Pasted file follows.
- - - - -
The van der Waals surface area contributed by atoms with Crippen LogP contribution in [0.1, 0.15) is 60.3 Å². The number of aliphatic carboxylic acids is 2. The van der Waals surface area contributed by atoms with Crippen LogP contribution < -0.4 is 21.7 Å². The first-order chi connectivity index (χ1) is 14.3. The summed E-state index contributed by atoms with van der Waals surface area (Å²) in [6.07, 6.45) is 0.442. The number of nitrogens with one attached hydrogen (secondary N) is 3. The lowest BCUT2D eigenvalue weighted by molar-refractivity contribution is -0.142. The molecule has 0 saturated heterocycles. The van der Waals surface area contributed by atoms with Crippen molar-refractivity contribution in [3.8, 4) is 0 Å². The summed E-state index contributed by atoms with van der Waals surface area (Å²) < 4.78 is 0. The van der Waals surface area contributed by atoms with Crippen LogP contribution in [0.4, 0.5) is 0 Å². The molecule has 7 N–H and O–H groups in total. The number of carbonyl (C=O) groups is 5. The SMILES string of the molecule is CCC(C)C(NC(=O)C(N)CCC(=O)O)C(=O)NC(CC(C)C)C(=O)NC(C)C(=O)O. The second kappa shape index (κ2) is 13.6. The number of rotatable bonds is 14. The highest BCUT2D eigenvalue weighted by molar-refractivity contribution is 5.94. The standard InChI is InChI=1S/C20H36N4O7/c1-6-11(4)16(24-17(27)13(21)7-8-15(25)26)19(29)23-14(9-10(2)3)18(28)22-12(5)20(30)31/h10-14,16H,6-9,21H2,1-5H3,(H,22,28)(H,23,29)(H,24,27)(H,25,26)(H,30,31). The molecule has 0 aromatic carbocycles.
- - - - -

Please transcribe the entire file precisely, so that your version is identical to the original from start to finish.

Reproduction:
The van der Waals surface area contributed by atoms with Crippen LogP contribution in [0.1, 0.15) is 60.3 Å². The number of aliphatic carboxylic acids is 2. The van der Waals surface area contributed by atoms with Crippen LogP contribution < -0.4 is 21.7 Å². The first-order chi connectivity index (χ1) is 14.3. The summed E-state index contributed by atoms with van der Waals surface area (Å²) in [6.07, 6.45) is 0.442. The number of nitrogens with one attached hydrogen (secondary N) is 3. The lowest BCUT2D eigenvalue weighted by molar-refractivity contribution is -0.142. The molecule has 0 saturated heterocycles. The van der Waals surface area contributed by atoms with Crippen molar-refractivity contribution in [3.8, 4) is 0 Å². The summed E-state index contributed by atoms with van der Waals surface area (Å²) < 4.78 is 0. The van der Waals surface area contributed by atoms with Crippen LogP contribution in [0.4, 0.5) is 0 Å². The molecule has 7 N–H and O–H groups in total. The number of carbonyl (C=O) groups is 5. The SMILES string of the molecule is CCC(C)C(NC(=O)C(N)CCC(=O)O)C(=O)NC(CC(C)C)C(=O)NC(C)C(=O)O. The second kappa shape index (κ2) is 13.6. The number of rotatable bonds is 14. The highest BCUT2D eigenvalue weighted by molar-refractivity contribution is 5.94. The standard InChI is InChI=1S/C20H36N4O7/c1-6-11(4)16(24-17(27)13(21)7-8-15(25)26)19(29)23-14(9-10(2)3)18(28)22-12(5)20(30)31/h10-14,16H,6-9,21H2,1-5H3,(H,22,28)(H,23,29)(H,24,27)(H,25,26)(H,30,31). The molecule has 0 aromatic carbocycles.